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Brown Bag Seminar

The Fin­ance Brown Bag Sem­inar is held jointly with the Vi­enna Gradu­ate School of Fin­ance (VGSF) and serves as a present­a­tion plat­form for PhD stu­dents, fac­ulty mem­bers, and vis­it­ors. It usu­ally takes place on Wed­nes­days from 12:00 to 13:00 (loca­tion tba). For fur­ther in­form­a­tion, please con­tact bbs-fin­ance@wu.ac.at

Win­ter Term 2018


  • Oc­to­ber 23rd, 2018, 15:00-16:00, D4.4.008
    Peter Zweifel (ETH Zurich)
    Title: "Long-term care in­sur­ance: joint con­tracts for mit­ig­at­ing re­la­tional moral haz­ard"

    Ab­stract: Re­cently, joint long-term care (LTC) in­sur­ance policies cov­er­ing two re­lated in­di­vidu­als have be­come avail­able. This con­tri­bu­tion pur­ports to find out whether they have the po­ten­tial of mit­ig­at­ing re­la­tional moral haz­ard (RMH) ef­fects. For dec­ades, in­tra-­fam­ily moral haz­ard has been sus­pec­ted of be­ing re­spons­ible for the slug­gish devel­op­ment of private LTC in­sur­ance. The par­ent, anti­cip­at­ing the in­formal care provided by the child that has the ef­fect of lower­ing ex­pendit­ure on formal LTC, is temp­ted to buy less LTC cov­er­age. The child (or more gen­er­ally, the part­ner of a senior per­son), know­ing that the be­quest is pro­tec­ted by LTC in­sur­ance, has less in­cent­ive to provide in­formal care. Moreover, the amount of LTC cov­er­age bought by the part­ner is found to fall in re­sponse to that of the senior per­son. Since a joint LTC policy makes senior and part­ner de­cide sim­ul­tan­eously rather than sequen­tially, it may lead to a par­tial in­tern­al­iz­a­tion of RMH by turn­ing the amounts of LTC cov­er­age into stra­tegic com­ple­ments, the amount of cov­er­age whereas the two amount of cov­er­age pur­chased by the senior and opf in­formal care provided by the ju­nior con­tinue to be stra­tegic sub­sti­tutes.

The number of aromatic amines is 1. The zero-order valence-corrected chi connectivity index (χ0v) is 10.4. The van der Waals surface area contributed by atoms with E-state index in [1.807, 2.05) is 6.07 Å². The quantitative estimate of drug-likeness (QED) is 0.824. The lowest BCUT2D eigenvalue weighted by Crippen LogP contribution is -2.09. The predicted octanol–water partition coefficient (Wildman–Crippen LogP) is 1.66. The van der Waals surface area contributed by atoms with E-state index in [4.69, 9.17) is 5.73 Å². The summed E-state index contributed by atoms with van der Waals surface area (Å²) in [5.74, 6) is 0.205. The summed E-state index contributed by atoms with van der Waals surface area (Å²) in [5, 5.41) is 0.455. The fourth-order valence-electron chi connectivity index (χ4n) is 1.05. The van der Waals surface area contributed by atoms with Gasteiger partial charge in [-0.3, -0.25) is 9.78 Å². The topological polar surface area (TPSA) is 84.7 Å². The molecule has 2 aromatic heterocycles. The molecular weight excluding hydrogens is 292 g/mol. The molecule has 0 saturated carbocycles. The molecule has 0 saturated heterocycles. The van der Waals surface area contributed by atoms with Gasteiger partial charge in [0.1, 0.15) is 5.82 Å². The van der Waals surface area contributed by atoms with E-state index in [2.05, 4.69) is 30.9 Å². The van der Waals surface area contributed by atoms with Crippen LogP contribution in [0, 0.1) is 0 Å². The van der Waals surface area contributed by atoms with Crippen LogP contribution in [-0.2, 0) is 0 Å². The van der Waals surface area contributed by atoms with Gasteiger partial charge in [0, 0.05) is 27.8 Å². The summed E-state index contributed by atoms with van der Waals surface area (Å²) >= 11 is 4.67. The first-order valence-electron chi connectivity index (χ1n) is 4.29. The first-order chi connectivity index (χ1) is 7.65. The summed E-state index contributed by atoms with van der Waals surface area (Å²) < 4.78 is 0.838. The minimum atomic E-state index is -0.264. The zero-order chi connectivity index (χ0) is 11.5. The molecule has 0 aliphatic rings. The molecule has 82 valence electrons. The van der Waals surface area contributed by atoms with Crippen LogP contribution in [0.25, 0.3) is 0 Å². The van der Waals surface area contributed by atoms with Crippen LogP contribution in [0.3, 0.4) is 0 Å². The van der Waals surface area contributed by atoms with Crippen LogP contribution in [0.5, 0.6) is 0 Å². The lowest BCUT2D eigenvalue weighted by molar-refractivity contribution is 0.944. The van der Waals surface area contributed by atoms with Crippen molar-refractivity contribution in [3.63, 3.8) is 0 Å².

• August 27th, 2018, 12:00-13:00, D4.0.019
    Car­los Ramirez
    (Board of Gov­ernors of the Fed­eral Re­serve Sys­tem)
    Title: "Reg­u­lat­ing Com­plex Fin­an­cial Net­works "

    Ab­stract: This pa­per ar­gues that the com­plex­ity of mod­ern fin­an­cial sys­tems can greatly re­duce the ab­il­ity of poli­cy­makers to im­prove in­vestors' wel­fare. Un­der some con­di­tions, poli­cy­makers may be in­cap­able of pre­vent­ing large cas­cad­ing fail­ures. In other cases, they can sig­ni­fic­antly im­prove in­vestors' wel­fare by im­pos­ing restric­tions on a small set of in­sti­tu­tions. Im­port­antly, the size of that set is jointly de­termined by the costs of restrict­ing in­sti­tu­tions, in­vestors' at­ti­tudes to­wards risk and am­bi­gu­ity, and the know­ledge avail­able to poli­cy­makers about the un­derly­ing struc­ture of such sys­tems.